Photo source: Pixabay   It's hard to believe, but the end of summer break approaches. The question is--do you view the prospect with delight or dread? If you're like most educators, the answer probably lies somewhere in between both extremes. But even the best back-to-school plan can use a few practical tips. So, to help you get back in the game, here are 4 ways to boost your back-to-school mindset and keep your head in the game before the new school year even begins.
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6 Summer Math Activities for Kids of Any Age

Summer is upon us and students across the country are getting a well-deserved break from the rigors of academia. The pleasant weather and time off make summer a favorite season for children and adults alike, but learning doesn’t have to stop just because school is on summer break. The dreaded “summer slide” in learning impacts all students, with low-income students feeling the biggest hit – losing 2.5 to 3 months of grade level equivalency over the summer months. The impact of summer learning decay is felt largely in mathematics, setting some students up for failure once they go back to school in September. But all hope is not lost. Aside from alternatives to traditional summer learning programs (i.e., online math programs), students can continue to think mathematically over summer break by turning everyday activities into math-learning opportunities.
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What Makes Game-Based Learning So Effective--& How Does It Work?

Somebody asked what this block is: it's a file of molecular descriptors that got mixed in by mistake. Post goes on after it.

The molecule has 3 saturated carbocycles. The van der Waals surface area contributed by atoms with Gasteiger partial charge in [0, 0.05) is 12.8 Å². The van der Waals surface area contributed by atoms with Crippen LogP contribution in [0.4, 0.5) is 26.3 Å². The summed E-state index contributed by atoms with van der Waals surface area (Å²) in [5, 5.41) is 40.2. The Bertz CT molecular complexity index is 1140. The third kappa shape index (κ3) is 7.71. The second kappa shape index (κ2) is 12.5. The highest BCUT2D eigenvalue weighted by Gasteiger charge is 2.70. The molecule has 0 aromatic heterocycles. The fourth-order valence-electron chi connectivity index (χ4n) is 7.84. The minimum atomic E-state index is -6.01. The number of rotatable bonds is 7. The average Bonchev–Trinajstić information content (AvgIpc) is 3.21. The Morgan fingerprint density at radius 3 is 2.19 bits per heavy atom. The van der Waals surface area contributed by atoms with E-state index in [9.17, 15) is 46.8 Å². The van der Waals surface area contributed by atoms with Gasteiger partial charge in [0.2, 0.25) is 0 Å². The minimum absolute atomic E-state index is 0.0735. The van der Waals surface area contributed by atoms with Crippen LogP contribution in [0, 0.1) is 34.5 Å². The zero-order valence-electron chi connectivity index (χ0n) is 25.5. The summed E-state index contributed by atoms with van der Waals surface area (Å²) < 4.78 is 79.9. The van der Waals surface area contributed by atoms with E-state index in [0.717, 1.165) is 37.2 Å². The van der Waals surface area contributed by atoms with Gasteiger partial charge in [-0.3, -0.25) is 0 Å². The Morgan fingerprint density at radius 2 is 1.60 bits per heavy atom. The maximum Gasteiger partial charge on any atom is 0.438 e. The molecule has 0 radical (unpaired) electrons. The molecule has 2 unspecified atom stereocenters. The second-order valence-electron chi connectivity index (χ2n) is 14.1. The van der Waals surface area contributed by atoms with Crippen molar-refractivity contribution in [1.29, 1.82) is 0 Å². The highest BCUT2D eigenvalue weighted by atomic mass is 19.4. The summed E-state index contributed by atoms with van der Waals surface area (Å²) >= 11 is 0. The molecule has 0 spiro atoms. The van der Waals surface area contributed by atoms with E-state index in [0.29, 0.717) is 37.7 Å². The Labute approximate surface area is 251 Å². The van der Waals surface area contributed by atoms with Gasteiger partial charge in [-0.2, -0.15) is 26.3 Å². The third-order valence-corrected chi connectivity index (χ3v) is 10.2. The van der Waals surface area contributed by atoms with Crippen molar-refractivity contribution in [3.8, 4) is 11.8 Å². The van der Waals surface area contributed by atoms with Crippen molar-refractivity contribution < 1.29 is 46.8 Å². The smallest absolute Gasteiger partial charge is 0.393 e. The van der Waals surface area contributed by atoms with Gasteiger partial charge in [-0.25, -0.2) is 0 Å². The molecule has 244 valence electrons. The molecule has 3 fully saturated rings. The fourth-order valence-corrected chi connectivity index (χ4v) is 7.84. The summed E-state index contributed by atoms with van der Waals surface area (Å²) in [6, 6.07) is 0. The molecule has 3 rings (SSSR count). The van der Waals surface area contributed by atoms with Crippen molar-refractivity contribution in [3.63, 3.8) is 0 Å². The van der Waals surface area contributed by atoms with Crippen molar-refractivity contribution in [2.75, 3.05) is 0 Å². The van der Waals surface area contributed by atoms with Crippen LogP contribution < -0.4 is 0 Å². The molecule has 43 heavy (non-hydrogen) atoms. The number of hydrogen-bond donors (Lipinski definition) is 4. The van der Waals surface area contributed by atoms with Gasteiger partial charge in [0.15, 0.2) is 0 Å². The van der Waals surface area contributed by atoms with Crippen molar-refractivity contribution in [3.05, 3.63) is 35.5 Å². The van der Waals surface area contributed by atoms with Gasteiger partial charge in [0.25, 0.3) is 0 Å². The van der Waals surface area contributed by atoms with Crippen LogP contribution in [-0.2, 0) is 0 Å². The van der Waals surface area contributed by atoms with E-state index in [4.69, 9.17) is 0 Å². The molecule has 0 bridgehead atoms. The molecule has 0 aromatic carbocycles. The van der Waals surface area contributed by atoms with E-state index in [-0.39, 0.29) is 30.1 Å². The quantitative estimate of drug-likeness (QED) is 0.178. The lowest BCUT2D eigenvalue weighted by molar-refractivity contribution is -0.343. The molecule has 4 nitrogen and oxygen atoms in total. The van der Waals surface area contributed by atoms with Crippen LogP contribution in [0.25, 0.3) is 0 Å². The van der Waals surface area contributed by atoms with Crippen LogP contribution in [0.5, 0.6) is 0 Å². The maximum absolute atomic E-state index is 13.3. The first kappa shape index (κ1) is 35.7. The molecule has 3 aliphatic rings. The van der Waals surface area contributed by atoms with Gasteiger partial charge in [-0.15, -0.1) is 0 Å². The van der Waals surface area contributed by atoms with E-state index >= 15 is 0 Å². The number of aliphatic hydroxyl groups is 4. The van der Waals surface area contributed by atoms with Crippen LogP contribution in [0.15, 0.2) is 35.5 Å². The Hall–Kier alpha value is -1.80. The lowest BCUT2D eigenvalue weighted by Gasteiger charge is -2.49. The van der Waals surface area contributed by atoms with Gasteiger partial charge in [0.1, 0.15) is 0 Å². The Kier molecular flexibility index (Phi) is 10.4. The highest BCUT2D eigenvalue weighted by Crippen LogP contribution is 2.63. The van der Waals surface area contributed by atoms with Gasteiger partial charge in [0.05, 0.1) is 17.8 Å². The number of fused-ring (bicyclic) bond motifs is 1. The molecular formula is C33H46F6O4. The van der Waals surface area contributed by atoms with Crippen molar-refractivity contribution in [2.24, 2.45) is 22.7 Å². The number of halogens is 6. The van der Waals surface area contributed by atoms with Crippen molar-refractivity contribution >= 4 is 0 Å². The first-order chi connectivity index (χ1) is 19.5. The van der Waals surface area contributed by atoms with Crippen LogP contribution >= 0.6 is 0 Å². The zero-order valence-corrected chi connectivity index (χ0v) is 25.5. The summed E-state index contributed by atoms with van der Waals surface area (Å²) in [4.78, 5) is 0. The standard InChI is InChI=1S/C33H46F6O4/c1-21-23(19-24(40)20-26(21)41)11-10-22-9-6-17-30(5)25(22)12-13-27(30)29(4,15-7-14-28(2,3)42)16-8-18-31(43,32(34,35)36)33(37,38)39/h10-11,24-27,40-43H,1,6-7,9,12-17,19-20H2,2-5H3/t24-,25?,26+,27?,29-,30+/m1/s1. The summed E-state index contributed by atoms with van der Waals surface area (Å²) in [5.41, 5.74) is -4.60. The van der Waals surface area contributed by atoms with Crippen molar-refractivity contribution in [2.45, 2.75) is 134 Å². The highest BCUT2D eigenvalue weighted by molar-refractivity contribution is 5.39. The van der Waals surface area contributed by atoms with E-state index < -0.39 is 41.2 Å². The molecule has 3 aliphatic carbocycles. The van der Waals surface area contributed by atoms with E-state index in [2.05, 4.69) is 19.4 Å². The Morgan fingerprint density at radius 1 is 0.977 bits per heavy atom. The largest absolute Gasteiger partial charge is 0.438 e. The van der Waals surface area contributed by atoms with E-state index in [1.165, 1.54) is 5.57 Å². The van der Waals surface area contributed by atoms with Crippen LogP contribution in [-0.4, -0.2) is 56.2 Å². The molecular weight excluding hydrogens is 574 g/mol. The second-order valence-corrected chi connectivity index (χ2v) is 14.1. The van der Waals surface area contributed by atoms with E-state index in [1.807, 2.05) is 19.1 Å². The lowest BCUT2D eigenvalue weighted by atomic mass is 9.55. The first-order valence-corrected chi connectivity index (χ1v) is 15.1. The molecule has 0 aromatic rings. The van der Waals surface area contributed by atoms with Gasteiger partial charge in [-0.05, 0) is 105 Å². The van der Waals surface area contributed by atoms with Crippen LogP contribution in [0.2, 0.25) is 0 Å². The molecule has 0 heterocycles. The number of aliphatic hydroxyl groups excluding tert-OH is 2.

When we think of games, we often think of them as somewhat trivial or just for fun, but can a game-based learning environment really change the way students learn and teachers teach? Researchers agree that people learn best in a game environment, more than any other traditional form of instruction, but why? People love games. We like to have fun and we especially like to win. While it may go without saying, this tendency holds true in a learning environment as well. Winning doesn’t necessarily imply there is a loser. Some of the best game-based instructional tools provide students with a judgement-free learning environment, helping them achieve many small wins over time that lead to higher motivation and less stress. This concept also counters the pass/fail model of testing and evaluations by allowing students to focus more on learning the material and improving so that they can move on to the next level.
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Fun Summer Learning Activity: DIY Sundial

Today is the first day of summer--also known by astronomers, scientists, and mathematicians as the Summer Solstice. The June Solstice takes place each year between June 20th and June 22nd and means that the Earth is farthest from the Sun on that day. This also makes students on summer vacation happy as there are more hours of sunlight to enjoy!
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Slowing the Summer Slide--Part II: Math

As we discussed in a previous post, the typical American student enjoys a three-month break from school for summer vacation, providing well-deserved rest from the rigors of academia. But studies suggest the summer fun may also come at a price. According to a 2011 study by researchers at the RAND Corporation called “Making Summer Count: How Summer Programs Can Boost Children’s Learning,” summer break – albeit necessary and beneficial in many aspects – could potentially set some students back two to three full months of grade-level equivalency if not supplemented with additional summer learning support. The RAND study also indicates that the summer slide is more pronounced in mathematics, a subject in which learning decay occurs more rapidly over summer vacation simply because of math inactivity. Students may read over summer vacation, but few practice their math skills.